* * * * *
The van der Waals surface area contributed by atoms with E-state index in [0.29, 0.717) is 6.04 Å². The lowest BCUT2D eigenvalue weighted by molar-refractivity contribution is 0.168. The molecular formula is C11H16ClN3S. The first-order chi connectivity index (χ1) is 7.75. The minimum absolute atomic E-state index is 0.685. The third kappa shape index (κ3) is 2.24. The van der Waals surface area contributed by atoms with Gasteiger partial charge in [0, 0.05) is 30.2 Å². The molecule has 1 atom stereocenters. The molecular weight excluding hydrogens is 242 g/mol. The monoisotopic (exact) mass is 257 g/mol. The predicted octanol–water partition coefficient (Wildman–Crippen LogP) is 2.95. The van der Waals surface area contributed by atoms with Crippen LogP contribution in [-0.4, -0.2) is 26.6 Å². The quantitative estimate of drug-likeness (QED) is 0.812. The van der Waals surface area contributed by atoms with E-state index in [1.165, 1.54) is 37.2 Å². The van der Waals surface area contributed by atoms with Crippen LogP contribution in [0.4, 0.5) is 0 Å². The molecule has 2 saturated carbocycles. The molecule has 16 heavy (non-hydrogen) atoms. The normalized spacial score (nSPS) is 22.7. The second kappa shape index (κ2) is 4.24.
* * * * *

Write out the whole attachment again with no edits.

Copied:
The van der Waals surface area contributed by atoms with E-state index in [0.29, 0.717) is 6.04 Å². The lowest BCUT2D eigenvalue weighted by molar-refractivity contribution is 0.168. The molecular formula is C11H16ClN3S. The first-order chi connectivity index (χ1) is 7.75. The minimum absolute atomic E-state index is 0.685. The third kappa shape index (κ3) is 2.24. The van der Waals surface area contributed by atoms with Gasteiger partial charge in [0, 0.05) is 30.2 Å². The molecule has 1 atom stereocenters. The molecular weight excluding hydrogens is 242 g/mol. The monoisotopic (exact) mass is 257 g/mol. The predicted octanol–water partition coefficient (Wildman–Crippen LogP) is 2.95. The van der Waals surface area contributed by atoms with Crippen LogP contribution in [-0.4, -0.2) is 26.6 Å². The quantitative estimate of drug-likeness (QED) is 0.812. The van der Waals surface area contributed by atoms with E-state index in [1.165, 1.54) is 37.2 Å². The van der Waals surface area contributed by atoms with Crippen LogP contribution in [0.4, 0.5) is 0 Å². The molecule has 2 saturated carbocycles. The molecule has 16 heavy (non-hydrogen) atoms. The normalized spacial score (nSPS) is 22.7. The second kappa shape index (κ2) is 4.24.